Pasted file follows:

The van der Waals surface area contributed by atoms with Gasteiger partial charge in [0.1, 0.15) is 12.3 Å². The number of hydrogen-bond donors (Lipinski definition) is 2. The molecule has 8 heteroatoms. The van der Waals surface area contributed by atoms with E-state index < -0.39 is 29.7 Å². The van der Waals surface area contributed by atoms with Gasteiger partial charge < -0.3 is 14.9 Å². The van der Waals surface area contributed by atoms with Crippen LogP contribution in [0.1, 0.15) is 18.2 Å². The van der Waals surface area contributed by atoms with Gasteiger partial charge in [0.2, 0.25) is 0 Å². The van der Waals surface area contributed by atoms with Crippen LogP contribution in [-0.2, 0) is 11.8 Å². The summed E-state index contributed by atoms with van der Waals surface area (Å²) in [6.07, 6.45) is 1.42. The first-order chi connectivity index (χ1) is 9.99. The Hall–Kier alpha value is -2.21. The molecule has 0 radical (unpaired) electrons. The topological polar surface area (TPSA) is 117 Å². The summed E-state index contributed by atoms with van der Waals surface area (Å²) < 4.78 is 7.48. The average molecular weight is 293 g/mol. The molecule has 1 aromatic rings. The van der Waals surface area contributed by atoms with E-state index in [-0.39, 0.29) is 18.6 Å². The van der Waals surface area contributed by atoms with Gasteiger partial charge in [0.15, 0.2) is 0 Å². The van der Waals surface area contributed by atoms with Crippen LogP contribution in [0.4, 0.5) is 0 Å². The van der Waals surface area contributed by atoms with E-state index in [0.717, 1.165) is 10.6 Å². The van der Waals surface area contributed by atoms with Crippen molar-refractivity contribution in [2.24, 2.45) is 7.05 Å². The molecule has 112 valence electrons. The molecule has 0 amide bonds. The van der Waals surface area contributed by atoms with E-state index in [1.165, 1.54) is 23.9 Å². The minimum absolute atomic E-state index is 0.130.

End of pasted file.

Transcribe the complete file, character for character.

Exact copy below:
The van der Waals surface area contributed by atoms with Gasteiger partial charge in [0.1, 0.15) is 12.3 Å². The number of hydrogen-bond donors (Lipinski definition) is 2. The molecule has 8 heteroatoms. The van der Waals surface area contributed by atoms with E-state index < -0.39 is 29.7 Å². The van der Waals surface area contributed by atoms with Gasteiger partial charge < -0.3 is 14.9 Å². The van der Waals surface area contributed by atoms with Crippen LogP contribution in [0.1, 0.15) is 18.2 Å². The van der Waals surface area contributed by atoms with Gasteiger partial charge in [0.2, 0.25) is 0 Å². The van der Waals surface area contributed by atoms with Crippen LogP contribution in [-0.2, 0) is 11.8 Å². The summed E-state index contributed by atoms with van der Waals surface area (Å²) in [6.07, 6.45) is 1.42. The first-order chi connectivity index (χ1) is 9.99. The Hall–Kier alpha value is -2.21. The molecule has 0 radical (unpaired) electrons. The topological polar surface area (TPSA) is 117 Å². The summed E-state index contributed by atoms with van der Waals surface area (Å²) < 4.78 is 7.48. The average molecular weight is 293 g/mol. The molecule has 1 aromatic rings. The van der Waals surface area contributed by atoms with E-state index in [-0.39, 0.29) is 18.6 Å². The van der Waals surface area contributed by atoms with Gasteiger partial charge in [0.15, 0.2) is 0 Å². The van der Waals surface area contributed by atoms with Crippen LogP contribution in [0.4, 0.5) is 0 Å². The van der Waals surface area contributed by atoms with E-state index in [0.717, 1.165) is 10.6 Å². The van der Waals surface area contributed by atoms with Crippen molar-refractivity contribution in [2.24, 2.45) is 7.05 Å². The molecule has 112 valence electrons. The molecule has 0 amide bonds. The van der Waals surface area contributed by atoms with E-state index in [1.165, 1.54) is 23.9 Å². The minimum absolute atomic E-state index is 0.130.